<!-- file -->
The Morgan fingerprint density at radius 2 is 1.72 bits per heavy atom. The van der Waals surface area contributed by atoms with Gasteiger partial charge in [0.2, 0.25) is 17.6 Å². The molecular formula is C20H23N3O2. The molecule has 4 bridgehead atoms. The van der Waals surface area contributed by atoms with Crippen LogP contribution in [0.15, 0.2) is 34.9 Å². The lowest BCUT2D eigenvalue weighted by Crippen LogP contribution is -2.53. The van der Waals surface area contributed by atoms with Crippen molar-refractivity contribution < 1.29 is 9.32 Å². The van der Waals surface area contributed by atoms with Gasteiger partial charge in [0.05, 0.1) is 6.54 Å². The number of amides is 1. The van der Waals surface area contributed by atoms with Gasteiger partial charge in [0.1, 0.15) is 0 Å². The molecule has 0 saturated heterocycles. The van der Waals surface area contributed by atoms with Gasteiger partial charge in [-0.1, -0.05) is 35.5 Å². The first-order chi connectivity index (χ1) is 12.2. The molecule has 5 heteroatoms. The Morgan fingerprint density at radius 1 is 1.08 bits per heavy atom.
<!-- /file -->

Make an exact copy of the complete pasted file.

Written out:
The Morgan fingerprint density at radius 2 is 1.72 bits per heavy atom. The van der Waals surface area contributed by atoms with Gasteiger partial charge in [0.2, 0.25) is 17.6 Å². The molecular formula is C20H23N3O2. The molecule has 4 bridgehead atoms. The van der Waals surface area contributed by atoms with Crippen LogP contribution in [0.15, 0.2) is 34.9 Å². The lowest BCUT2D eigenvalue weighted by Crippen LogP contribution is -2.53. The van der Waals surface area contributed by atoms with Crippen molar-refractivity contribution < 1.29 is 9.32 Å². The van der Waals surface area contributed by atoms with Gasteiger partial charge in [0.05, 0.1) is 6.54 Å². The number of amides is 1. The van der Waals surface area contributed by atoms with Gasteiger partial charge in [0.1, 0.15) is 0 Å². The molecule has 0 saturated heterocycles. The van der Waals surface area contributed by atoms with Gasteiger partial charge in [-0.1, -0.05) is 35.5 Å². The first-order chi connectivity index (χ1) is 12.2. The molecule has 5 heteroatoms. The Morgan fingerprint density at radius 1 is 1.08 bits per heavy atom.